Awareness of and attitudes toward congenital cytomegalovirus infection among pregnant women in Singapore.

Department of Obstetrics and Gynecology, Singapore General Hospital, Singapore.
International journal of gynaecology and obstetrics: the official organ of the International Federation of Gynaecology and Obstetrics (Impact Factor: 1.41). 03/2012; 117(3):268-72. DOI: 10.1016/j.ijgo.2011.12.025
Source: PubMed

ABSTRACT To assess the level of awareness of congenital cytomegalovirus (CMV) infection and attitudes toward prenatal CMV serologic testing among pregnant women.
A questionnaire was distributed to pregnant women who attended a specialist outpatient clinic at Singapore General Hospital, Singapore, between September and December 2010.
Among 200 respondents, 40 (20.0%) were aware of CMV. Healthcare workers were more likely to be aware of CMV (odds ratio 6.91, confidence interval 2.14-22.30; P=0.001). Most respondents found it "very" or "somewhat" easy to adhere to standard guidelines for primary prevention of CMV. Among the respondents, 62.0% (124/200) would like to be given the option of prenatal CMV screening and 72.0% (144/200) were keen to be screened. On multivariate analysis, respondents who were keen to undergo serologic screening for CMV were not more likely to consider invasive testing or termination of pregnancy should the test results demonstrate primary maternal CMV infection.
Pregnant women who were keen to undergo CMV testing demonstrated attitudes toward invasive testing and termination of pregnancy that were not significantly different from those of women who would refuse testing. Patient choice and expectations should be considered in the implementation of preventive measures against congenital CMV.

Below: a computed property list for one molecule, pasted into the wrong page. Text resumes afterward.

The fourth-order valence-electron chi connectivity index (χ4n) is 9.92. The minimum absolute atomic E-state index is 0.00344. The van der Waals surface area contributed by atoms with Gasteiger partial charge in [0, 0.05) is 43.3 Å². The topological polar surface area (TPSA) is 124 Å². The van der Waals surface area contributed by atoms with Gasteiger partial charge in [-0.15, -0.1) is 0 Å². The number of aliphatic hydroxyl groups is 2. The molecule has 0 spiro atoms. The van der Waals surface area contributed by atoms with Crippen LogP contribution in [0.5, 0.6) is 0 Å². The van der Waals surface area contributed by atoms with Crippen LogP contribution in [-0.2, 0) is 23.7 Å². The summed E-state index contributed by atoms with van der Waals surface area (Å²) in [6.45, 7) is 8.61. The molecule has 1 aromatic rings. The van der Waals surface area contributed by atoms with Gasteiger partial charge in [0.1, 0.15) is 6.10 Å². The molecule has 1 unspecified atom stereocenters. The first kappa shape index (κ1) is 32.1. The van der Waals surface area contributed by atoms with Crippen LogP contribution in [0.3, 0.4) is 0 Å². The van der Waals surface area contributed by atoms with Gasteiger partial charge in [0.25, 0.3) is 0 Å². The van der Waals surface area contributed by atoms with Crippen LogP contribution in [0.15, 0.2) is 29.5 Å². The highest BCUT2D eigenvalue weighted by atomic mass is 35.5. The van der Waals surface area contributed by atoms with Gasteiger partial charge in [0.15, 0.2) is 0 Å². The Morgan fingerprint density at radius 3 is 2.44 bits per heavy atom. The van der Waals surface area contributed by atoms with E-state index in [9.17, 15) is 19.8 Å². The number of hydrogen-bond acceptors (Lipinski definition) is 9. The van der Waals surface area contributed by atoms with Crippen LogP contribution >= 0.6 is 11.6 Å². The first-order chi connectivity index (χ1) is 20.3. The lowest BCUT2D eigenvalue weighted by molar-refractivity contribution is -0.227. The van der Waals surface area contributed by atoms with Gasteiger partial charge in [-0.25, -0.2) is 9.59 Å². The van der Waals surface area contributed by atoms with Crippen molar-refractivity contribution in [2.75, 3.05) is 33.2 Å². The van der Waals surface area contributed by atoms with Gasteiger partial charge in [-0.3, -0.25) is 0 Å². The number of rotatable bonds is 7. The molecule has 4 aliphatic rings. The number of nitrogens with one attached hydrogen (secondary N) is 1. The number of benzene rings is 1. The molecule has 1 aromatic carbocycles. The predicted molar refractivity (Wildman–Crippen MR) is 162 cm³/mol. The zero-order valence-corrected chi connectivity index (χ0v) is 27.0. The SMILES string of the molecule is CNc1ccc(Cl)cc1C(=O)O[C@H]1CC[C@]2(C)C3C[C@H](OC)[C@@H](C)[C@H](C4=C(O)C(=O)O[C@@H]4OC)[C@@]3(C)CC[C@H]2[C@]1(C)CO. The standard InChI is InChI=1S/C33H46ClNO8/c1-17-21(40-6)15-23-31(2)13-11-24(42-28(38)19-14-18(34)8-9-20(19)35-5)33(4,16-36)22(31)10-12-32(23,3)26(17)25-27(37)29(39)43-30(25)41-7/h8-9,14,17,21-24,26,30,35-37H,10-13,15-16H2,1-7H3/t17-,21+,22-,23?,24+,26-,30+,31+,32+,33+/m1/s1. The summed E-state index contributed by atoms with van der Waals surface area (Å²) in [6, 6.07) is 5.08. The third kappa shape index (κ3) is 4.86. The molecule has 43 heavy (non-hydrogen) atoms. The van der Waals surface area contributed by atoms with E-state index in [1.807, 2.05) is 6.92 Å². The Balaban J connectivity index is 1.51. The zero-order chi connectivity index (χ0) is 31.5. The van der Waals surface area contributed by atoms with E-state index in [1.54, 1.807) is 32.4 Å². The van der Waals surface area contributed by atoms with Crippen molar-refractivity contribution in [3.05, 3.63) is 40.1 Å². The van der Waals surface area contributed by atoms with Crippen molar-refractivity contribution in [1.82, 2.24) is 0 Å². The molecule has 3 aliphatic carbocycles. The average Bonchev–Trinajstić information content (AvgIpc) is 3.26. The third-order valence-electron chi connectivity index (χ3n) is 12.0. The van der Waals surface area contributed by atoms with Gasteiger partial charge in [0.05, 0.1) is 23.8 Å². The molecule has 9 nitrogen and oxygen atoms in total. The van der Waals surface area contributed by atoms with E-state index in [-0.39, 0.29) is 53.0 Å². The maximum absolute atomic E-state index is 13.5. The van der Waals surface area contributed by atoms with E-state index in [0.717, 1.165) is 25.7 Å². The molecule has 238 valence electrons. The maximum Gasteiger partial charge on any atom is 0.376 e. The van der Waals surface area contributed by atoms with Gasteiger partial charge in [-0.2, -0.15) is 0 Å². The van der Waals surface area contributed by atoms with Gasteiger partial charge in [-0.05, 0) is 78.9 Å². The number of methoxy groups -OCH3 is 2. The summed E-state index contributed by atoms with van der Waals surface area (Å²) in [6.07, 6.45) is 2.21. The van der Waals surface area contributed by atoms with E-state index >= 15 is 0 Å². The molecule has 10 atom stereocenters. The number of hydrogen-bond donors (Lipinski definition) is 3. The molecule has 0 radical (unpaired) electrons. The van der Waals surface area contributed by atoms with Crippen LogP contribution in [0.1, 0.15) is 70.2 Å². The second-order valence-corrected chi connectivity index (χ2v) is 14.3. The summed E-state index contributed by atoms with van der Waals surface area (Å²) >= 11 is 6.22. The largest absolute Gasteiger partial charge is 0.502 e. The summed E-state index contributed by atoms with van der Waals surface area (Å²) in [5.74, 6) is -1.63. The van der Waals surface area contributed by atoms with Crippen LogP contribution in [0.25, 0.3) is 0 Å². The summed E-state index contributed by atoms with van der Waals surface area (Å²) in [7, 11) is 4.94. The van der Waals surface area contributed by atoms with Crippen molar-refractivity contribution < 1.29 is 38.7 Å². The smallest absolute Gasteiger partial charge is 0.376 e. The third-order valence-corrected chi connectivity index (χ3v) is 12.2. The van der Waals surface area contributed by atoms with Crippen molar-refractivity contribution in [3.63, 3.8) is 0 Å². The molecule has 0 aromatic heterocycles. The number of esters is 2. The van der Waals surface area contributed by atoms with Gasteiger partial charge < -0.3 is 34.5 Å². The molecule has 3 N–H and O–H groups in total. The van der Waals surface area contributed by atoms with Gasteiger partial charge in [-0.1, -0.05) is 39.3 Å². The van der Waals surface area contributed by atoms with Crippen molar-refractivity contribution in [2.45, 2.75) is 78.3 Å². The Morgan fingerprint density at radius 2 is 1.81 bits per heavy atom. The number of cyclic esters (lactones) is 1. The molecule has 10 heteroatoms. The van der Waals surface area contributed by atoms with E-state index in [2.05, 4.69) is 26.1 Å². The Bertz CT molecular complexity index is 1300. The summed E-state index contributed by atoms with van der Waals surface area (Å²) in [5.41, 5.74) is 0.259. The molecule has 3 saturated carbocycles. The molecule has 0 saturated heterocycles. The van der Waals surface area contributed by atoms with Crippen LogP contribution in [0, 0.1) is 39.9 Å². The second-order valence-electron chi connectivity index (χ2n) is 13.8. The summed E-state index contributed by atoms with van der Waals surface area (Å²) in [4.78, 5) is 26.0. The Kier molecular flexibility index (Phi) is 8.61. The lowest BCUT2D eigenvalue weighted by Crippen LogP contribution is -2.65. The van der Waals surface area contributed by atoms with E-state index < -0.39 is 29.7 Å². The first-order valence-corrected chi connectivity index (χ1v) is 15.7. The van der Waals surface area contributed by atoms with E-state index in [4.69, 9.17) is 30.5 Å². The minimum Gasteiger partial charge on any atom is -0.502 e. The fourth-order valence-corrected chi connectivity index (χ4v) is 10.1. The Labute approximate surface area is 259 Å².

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    ABSTRACT: Congenital cytomegalovirus (CMV) is the leading cause of birth defects and developmental delays in the United States. However, only 13-22 % of women in the United States have heard of CMV. This research assessed (1) the quantity and accuracy of CMV information included on pregnancy-related websites and reference books, and (2) whether CMV information was included less often than information about other birth defects or infections. A content analysis of 37 pregnancy reference books and seven websites was conducted. The data collection instrument represented categories describing CMV, transmission, and prevention. CMV subject matter experts at the Centers for Disease Control and Prevention reviewed the instrument. Each book and website was coded independently by two different coders. Twenty-one reference books and seven websites included CMV content. CMV was less likely to be included as a topic than other infections or birth defects. There were fewer sentences about CMV than toxoplasmosis, Down syndrome, or HIV. Book length was associated with increased likelihood of including CMV. How to prevent CMV transmission was discussed only half the time. Though limited, nearly all the CMV information was accurate. Pregnancy-related reference books and websites contain limited CMV information. Books are less likely to include CMV as compared to other infections and birth defects. Most of the CMV information is accurate. There is inadequate coverage given to prevention of CMV transmission, which may contribute to CMV remaining a continued leading cause of birth defects in the United States.
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